In recasting the Legacy, Subaru endowed it with a more refined -- although still relatively conservative -- character on pretty much every level. Like its tasteful visual rework, the Legacy's powertrain and suspension elements also benefited from a somewhat understated but functional upgrading that yields modestly better performance and fuel economy as well as improved overall dynamics. Minor tweaks to the Legacy's standard 2.5-liter/4-cylinder boxer engine marginally boosts output to 175 horsepower and 174 lb-ft of torque. However, the more significant upgrade comes from revisions to the car's Lineartronic CVT automatic that reduce internal friction and help elevate its EPA city/highway numbers to a stellar 26/36 mpg while upping the combined figure from 27 to 30 mpg -- only one less than the front-drive Honda Accord and Mazda6.

One thing that remained constant: the Subaru Legacy is still the only vehicle in this segment to feature standard all-wheel drive across the entire 2.5i, 2.5i Premium and 2.5i/3.6R Limited lineup. For 2015, the system has been revised to include new Active Torque Vectoring and a reprogrammed Vehicle Dynamics Control that bring an additional measure of all-season/all-surface confidence to the mix. While these collective changes to the chassis tuning and drive system make the 2015 Legacy feel even more confident and predictable under any conditions, they've done little to raise its admittedly modest fun-to-drive index.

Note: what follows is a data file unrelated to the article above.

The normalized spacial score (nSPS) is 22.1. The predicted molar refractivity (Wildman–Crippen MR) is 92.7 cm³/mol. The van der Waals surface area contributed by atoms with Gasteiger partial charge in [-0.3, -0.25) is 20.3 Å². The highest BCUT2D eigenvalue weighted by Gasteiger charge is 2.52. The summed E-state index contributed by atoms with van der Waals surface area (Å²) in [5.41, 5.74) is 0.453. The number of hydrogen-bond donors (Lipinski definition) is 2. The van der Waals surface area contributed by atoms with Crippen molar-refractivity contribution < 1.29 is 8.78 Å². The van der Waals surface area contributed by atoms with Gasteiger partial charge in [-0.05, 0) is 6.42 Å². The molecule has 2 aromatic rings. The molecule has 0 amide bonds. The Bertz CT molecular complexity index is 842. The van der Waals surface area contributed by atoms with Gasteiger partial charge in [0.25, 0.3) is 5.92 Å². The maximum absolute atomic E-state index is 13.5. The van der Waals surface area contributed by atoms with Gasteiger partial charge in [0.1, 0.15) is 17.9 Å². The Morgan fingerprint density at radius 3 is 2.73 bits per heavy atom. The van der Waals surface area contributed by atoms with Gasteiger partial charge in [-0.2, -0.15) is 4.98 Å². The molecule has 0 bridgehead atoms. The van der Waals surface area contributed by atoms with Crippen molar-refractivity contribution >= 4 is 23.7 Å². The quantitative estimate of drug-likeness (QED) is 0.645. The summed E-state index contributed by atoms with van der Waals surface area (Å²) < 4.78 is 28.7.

Here's how the 2015 Subaru Legacy stacks up against the competition:

Subaru Legacy vs. Toyota Camry

The 2015 Camry acquired a good deal more personality as the result of its rather extensive mid-cycle makeover, becoming a more engaging travel mate in the process while leveraging its carryover upsides like spaciousness, comfort and reliability. But those assets come at a cost -- admittedly magnified in the case of our V6-powered XSE tester but still present in a 4-cylinder XSE. Even with matching cylinder counts -- and an accompanying drop in visceral kick -- the Toyota would cost over $200 more and not match the Legacy's fuel economy ratings despite having only two driven wheels.

Subaru Legacy vs. Honda Accord